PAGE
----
How To Troubleshoot Windows 10 Upgrade Problems


Windows upgrade has become a more frequent process in Windows 10 ear with two big feature updates every year. If you are Windows 10 insider who signed up for the Preview builds in the fast ring, you are going through the full upgrade cycle in a much faster pace, likely once a week, sometimes twice.

It’s not that easy to troubleshoot when an upgrade or feature update fails because Windows doesn’t provide a lot of details of the underlying problem. However, it does keep detailed records of every activity in the log files that helps you narrow down the issue.

Reading raw log files require some technical skills and a pair of very sharp eyes. Fortunately, Microsoft has a diagnostic tool called SetupDiag.exe, a command-line based standalone tool specifically designed to obtain details about why a Windows 10 upgrade was unsuccessful.

Download the tool from this page, save it to a fold that is easy to access and double-click it to identify the setup issues on the current PC. It’s a command-line tool but is smart enough to know the common places where the setup log files are saved.

SetupDiag on Current PC
SetupDiag on Current PC

It saves the result in a plain text file in the same folder as SetupDiag, named SetupDiagResults.log. However, you can use the switch /Output to specify a different location to save the result file.

SetupDiag.exe /Output:c:setupdiagresults.log

If you are diagnosing a problem on another PC, copy the folders containing the log files to a local folder and run the following command.

SetupDiag.exe /Mode:Offline /LogsPath:d:dump /Output:c:setupdiagresults.log

Remember to replace d:dump with the name of the locations where you copied your log files.

Windows Setup log files are available in several places, depending on when the upgrade failed. If an upgrade failed and rolled back to the previous Windows version, the log files are stored in $windows.~btSourcesRollback. If it fails before getting the access to the drives, the log files will be saved in $windows.~btSourcesPanther.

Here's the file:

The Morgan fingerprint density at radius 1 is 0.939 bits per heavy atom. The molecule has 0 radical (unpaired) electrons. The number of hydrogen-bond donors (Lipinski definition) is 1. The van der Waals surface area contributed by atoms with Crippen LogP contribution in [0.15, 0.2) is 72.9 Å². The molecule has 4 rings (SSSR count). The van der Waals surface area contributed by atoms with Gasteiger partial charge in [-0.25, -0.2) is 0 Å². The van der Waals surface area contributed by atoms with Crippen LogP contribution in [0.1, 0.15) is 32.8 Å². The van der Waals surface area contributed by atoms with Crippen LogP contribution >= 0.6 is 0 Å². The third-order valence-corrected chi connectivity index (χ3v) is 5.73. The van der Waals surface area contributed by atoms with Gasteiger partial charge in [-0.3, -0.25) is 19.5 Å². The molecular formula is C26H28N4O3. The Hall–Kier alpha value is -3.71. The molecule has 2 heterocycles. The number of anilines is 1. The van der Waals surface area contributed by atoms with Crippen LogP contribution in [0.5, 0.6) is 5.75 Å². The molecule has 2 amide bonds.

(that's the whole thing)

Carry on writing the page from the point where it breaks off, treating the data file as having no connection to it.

Here is an example of the result with a successful upgrade.

Matching Profile found: FindSuccessfulUpgrade - 8A0824C8-A56D-4C55-95A0-22751AB62F3E
System Information:
Machine Name = C-20120711B
Manufacturer = Hewlett-Packard
Model = HP Compaq 6200 Pro MT PC
HostOSArchitecture = x64
FirmwareType = PCAT
BiosReleaseDate = 20111110000000.000000+000
BiosVendor = Default System BIOS
BiosVersion = J01 v02.15
HostOSVersion = 10.0.15063
HostOSBuildString = 15063.0.amd64fre.rs2_release.170317-1834
TargetOSBuildString = 10.0.16299.15 (rs3_release.170928-1534)
HostOSLanguageId = 1033
HostOSEdition = Professional
RegisteredAV = Sophos Anti,Windows Defender,
FilterDrivers = hmpalert,Sophos Endpoint Defense,SAVOnAccess,wcifs,luafv,Sophos Endpoint Defense,Wof,FileInfo,
UpgradeStartTime = 3/25/2018 8:58:14 PM
UpgradeEndTime = 3/26/2018 12:09:37 AM
UpgradeElapsedTime = 03:11:23
CommercialId = Offline
CV = 
ReportId = 
SetupDiag reports successful upgrade found.
This appears to be a successful update as the last operation was: OOBEBoot and the result was: success


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